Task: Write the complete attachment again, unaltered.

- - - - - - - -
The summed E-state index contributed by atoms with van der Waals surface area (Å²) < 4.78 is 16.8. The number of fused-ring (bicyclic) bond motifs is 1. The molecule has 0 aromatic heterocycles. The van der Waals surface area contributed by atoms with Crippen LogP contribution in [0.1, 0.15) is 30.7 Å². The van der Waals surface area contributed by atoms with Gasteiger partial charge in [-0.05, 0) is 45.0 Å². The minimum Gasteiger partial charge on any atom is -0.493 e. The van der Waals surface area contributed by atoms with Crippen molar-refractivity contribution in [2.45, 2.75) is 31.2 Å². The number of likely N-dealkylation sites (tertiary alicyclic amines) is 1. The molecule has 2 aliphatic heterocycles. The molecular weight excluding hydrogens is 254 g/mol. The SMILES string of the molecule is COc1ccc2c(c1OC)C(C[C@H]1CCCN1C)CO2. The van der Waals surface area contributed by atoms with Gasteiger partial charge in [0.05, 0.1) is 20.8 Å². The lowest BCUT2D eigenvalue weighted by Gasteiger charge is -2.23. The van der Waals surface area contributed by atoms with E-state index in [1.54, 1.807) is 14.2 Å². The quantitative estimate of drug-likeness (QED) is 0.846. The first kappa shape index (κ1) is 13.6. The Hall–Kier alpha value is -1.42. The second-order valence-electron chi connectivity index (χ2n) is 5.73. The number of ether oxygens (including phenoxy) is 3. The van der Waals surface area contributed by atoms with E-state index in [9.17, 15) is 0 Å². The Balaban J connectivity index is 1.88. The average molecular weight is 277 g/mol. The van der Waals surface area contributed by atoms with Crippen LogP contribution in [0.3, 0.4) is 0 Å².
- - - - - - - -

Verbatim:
The summed E-state index contributed by atoms with van der Waals surface area (Å²) < 4.78 is 16.8. The number of fused-ring (bicyclic) bond motifs is 1. The molecule has 0 aromatic heterocycles. The van der Waals surface area contributed by atoms with Crippen LogP contribution in [0.1, 0.15) is 30.7 Å². The van der Waals surface area contributed by atoms with Gasteiger partial charge in [-0.05, 0) is 45.0 Å². The minimum Gasteiger partial charge on any atom is -0.493 e. The van der Waals surface area contributed by atoms with Crippen molar-refractivity contribution in [2.45, 2.75) is 31.2 Å². The number of likely N-dealkylation sites (tertiary alicyclic amines) is 1. The molecule has 2 aliphatic heterocycles. The molecular weight excluding hydrogens is 254 g/mol. The SMILES string of the molecule is COc1ccc2c(c1OC)C(C[C@H]1CCCN1C)CO2. The van der Waals surface area contributed by atoms with Gasteiger partial charge in [0.05, 0.1) is 20.8 Å². The lowest BCUT2D eigenvalue weighted by Gasteiger charge is -2.23. The van der Waals surface area contributed by atoms with E-state index in [1.54, 1.807) is 14.2 Å². The quantitative estimate of drug-likeness (QED) is 0.846. The first kappa shape index (κ1) is 13.6. The Hall–Kier alpha value is -1.42. The second-order valence-electron chi connectivity index (χ2n) is 5.73. The number of ether oxygens (including phenoxy) is 3. The van der Waals surface area contributed by atoms with E-state index in [9.17, 15) is 0 Å². The Balaban J connectivity index is 1.88. The average molecular weight is 277 g/mol. The van der Waals surface area contributed by atoms with Crippen LogP contribution in [0.3, 0.4) is 0 Å².